Recent action taken by the U.S. Department of Labor (DOL) will make it more difficult for businesses to classify workers as independent contractors rather than employees. The DOL announced the withdrawal of the Trump-era Independent Contractor Rule as it moves to ensure compliance with minimum wage and overtime compensation regulations.
According to the DOL’s announcement, the Independent Contractor Rule—as instituted by the Trump administration on January 6, 2021—would have been inconsistent with the purpose of the Fair Labor Standards Act (FLSA). As a result, the rule was rescinded, and no changes to the current state of independent contractor classifications are anticipated in the coming months.
So what is the importance of this recent update—and how will it impact businesses moving forward? Broadleaf’s legal team weighs in:
Trump administration’s rule change
During the waning months of the Trump administration, the DOL fast-tracked a newly endorsed independent contractor evaluation test that examined workers based on two factors. According to the National Law Review, independent contractors were to be evaluated based on (1) the level of control the individual has over his/her work and (2) the opportunity for profit or loss due to their own personal investment. This new evaluation was supported by the greater business community, as it was easier to classify workers as ICs.
Repeal of the focused economic-realty test
While the DOL under President Biden has publicly stated that it does not plan to issue a new independent contractor rule in the coming months, it is known that President Biden supports an “ABC” test similar to the one utilized in California. In this state—along with other stringent jurisdictions like Illinois, Massachusetts, and New Jersey—the following factors must be met for a worker to be classified as an IC:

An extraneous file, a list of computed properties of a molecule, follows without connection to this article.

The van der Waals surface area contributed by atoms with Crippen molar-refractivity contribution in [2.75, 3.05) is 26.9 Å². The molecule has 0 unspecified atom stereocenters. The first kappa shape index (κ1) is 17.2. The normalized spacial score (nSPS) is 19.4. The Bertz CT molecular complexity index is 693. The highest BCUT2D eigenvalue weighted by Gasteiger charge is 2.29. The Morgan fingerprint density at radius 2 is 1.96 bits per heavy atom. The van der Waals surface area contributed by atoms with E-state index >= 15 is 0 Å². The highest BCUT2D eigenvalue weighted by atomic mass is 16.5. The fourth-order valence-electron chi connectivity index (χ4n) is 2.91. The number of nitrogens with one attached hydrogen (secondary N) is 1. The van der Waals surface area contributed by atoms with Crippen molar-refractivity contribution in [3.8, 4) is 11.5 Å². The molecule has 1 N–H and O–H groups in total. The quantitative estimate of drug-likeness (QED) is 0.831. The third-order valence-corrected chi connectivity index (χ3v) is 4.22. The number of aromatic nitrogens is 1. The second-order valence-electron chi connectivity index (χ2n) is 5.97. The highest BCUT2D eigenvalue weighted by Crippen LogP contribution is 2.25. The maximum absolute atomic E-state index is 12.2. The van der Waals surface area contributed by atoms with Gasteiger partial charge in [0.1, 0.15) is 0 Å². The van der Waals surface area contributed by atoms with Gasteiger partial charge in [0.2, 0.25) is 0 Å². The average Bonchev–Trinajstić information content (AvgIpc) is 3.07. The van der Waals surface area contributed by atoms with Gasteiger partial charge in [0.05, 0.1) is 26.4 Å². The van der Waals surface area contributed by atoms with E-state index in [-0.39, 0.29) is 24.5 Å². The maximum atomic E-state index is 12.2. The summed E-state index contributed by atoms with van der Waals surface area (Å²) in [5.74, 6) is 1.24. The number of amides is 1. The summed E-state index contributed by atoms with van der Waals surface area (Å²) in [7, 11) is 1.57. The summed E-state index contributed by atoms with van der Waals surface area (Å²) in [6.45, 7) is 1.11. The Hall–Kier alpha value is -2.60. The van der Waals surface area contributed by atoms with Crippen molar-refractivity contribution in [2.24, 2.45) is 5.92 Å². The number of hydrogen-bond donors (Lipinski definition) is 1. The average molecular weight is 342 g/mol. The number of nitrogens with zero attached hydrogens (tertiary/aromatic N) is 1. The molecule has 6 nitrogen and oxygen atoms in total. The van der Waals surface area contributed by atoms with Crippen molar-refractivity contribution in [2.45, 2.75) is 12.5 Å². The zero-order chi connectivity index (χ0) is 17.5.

- The worker is free from the control of the hiring entity in connection with the performance of the work;
- The worker performs tasks that are outside the usual course of the hiring entity’s business; and
- The worker is routinely engaged in an independently established trade, occupation, or business of the same nature as the work performed for the hiring entity.
Impact of re-establishing the status quo
The decision by the DOL to repeal the Trump administration’s Independent Contractor Rule affirms their position that protecting worker rights is a top priority. Rather than continuing to face looming uncertainty about how the Biden administration would handle the rule, the administration’s action reaffirms the status quo that existed prior to January 2021 in relation to independent contractors.
The impact on businesses? The primary impact of this recent DOL decision lies in increased labor costs for businesses. While FLSA minimum wage and overtime laws do not cover independent contractors, they do apply to all employees. Additionally, employers offer benefits like paid time off and health insurance to direct employees, which add to labor costs. It will also prove more challenging for businesses to terminate employment with a direct employee versus an independent contractor, so there is less flexibility in scaling your workforce.
The impact on independent contractors? Workers who prefer to be freelancers and ICs will lose the advantages of claiming IC status, which include more flexible work schedules, greater control over their work product, tax benefits for business expenses, and oftentimes higher compensation to atone for not receiving employee benefits.
Although businesses may have financial and business reasons to classify workers as independent contractors—and an increasing number of workers also prefer to work as freelancers—the DOL’s new stance will make it challenging to do so. The Biden administration has pledged to stand behind workers and support the provision of benefits. Additionally, many states have IC tests more restrictive than and essentially superseding the FLSA’s requirements. Moving forward, look for more states to implement employee-friendly worker classification tests similar to those found in California that create difficulties for employers to utilize the skills of independent contractors.